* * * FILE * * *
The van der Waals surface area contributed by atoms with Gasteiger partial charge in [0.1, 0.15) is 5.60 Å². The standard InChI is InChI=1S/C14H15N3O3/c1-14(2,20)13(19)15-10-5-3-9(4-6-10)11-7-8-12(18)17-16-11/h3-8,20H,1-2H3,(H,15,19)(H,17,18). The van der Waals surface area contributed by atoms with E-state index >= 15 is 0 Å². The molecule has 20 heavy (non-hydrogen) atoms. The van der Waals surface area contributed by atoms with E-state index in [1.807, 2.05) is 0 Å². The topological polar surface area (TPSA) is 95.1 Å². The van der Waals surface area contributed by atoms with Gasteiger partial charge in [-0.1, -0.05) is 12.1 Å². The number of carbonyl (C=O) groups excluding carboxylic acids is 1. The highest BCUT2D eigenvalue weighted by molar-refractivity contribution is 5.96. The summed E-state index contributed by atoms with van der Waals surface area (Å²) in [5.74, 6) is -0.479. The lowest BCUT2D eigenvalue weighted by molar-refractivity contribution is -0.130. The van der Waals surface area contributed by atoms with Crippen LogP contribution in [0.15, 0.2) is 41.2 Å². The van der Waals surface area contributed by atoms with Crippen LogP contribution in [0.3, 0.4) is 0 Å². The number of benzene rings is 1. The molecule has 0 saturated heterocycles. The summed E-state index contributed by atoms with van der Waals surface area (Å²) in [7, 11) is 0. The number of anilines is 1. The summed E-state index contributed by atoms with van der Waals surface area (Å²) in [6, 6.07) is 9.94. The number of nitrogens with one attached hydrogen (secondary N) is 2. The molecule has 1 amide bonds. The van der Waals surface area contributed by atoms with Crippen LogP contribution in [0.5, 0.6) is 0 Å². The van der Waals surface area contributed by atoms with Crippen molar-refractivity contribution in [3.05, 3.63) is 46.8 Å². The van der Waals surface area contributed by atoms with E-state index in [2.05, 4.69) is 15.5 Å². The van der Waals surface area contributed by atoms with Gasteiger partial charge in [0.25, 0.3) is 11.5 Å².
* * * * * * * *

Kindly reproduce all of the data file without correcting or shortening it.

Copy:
The van der Waals surface area contributed by atoms with Gasteiger partial charge in [0.1, 0.15) is 5.60 Å². The standard InChI is InChI=1S/C14H15N3O3/c1-14(2,20)13(19)15-10-5-3-9(4-6-10)11-7-8-12(18)17-16-11/h3-8,20H,1-2H3,(H,15,19)(H,17,18). The van der Waals surface area contributed by atoms with E-state index >= 15 is 0 Å². The molecule has 20 heavy (non-hydrogen) atoms. The van der Waals surface area contributed by atoms with E-state index in [1.807, 2.05) is 0 Å². The topological polar surface area (TPSA) is 95.1 Å². The van der Waals surface area contributed by atoms with Gasteiger partial charge in [-0.1, -0.05) is 12.1 Å². The number of carbonyl (C=O) groups excluding carboxylic acids is 1. The highest BCUT2D eigenvalue weighted by molar-refractivity contribution is 5.96. The summed E-state index contributed by atoms with van der Waals surface area (Å²) in [5.74, 6) is -0.479. The lowest BCUT2D eigenvalue weighted by molar-refractivity contribution is -0.130. The van der Waals surface area contributed by atoms with Crippen LogP contribution in [0.15, 0.2) is 41.2 Å². The van der Waals surface area contributed by atoms with Crippen LogP contribution in [0.3, 0.4) is 0 Å². The number of benzene rings is 1. The molecule has 0 saturated heterocycles. The summed E-state index contributed by atoms with van der Waals surface area (Å²) in [7, 11) is 0. The number of anilines is 1. The summed E-state index contributed by atoms with van der Waals surface area (Å²) in [6, 6.07) is 9.94. The number of nitrogens with one attached hydrogen (secondary N) is 2. The molecule has 1 amide bonds. The van der Waals surface area contributed by atoms with Crippen LogP contribution in [0.5, 0.6) is 0 Å². The van der Waals surface area contributed by atoms with Crippen molar-refractivity contribution in [3.05, 3.63) is 46.8 Å². The van der Waals surface area contributed by atoms with E-state index in [2.05, 4.69) is 15.5 Å². The van der Waals surface area contributed by atoms with Gasteiger partial charge in [0.25, 0.3) is 11.5 Å².